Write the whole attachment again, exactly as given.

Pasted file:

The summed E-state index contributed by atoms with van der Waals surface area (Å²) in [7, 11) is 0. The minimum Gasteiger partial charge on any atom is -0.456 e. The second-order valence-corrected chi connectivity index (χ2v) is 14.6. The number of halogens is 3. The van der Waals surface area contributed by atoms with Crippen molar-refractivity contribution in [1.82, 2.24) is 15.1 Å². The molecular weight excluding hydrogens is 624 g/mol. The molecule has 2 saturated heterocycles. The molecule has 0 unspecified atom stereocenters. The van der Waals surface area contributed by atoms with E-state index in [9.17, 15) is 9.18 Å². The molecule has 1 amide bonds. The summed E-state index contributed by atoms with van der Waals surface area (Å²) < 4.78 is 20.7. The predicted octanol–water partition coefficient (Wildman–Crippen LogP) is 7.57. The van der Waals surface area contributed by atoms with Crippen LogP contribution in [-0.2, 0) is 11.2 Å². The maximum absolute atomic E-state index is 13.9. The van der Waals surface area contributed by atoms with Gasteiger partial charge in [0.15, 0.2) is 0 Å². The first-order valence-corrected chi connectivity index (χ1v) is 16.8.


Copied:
The summed E-state index contributed by atoms with van der Waals surface area (Å²) in [7, 11) is 0. The minimum Gasteiger partial charge on any atom is -0.456 e. The second-order valence-corrected chi connectivity index (χ2v) is 14.6. The number of halogens is 3. The van der Waals surface area contributed by atoms with Crippen molar-refractivity contribution in [1.82, 2.24) is 15.1 Å². The molecular weight excluding hydrogens is 624 g/mol. The molecule has 2 saturated heterocycles. The molecule has 0 unspecified atom stereocenters. The van der Waals surface area contributed by atoms with E-state index in [9.17, 15) is 9.18 Å². The molecule has 1 amide bonds. The summed E-state index contributed by atoms with van der Waals surface area (Å²) < 4.78 is 20.7. The predicted octanol–water partition coefficient (Wildman–Crippen LogP) is 7.57. The van der Waals surface area contributed by atoms with Crippen LogP contribution in [-0.2, 0) is 11.2 Å². The maximum absolute atomic E-state index is 13.9. The van der Waals surface area contributed by atoms with Gasteiger partial charge in [0.15, 0.2) is 0 Å². The first-order valence-corrected chi connectivity index (χ1v) is 16.8.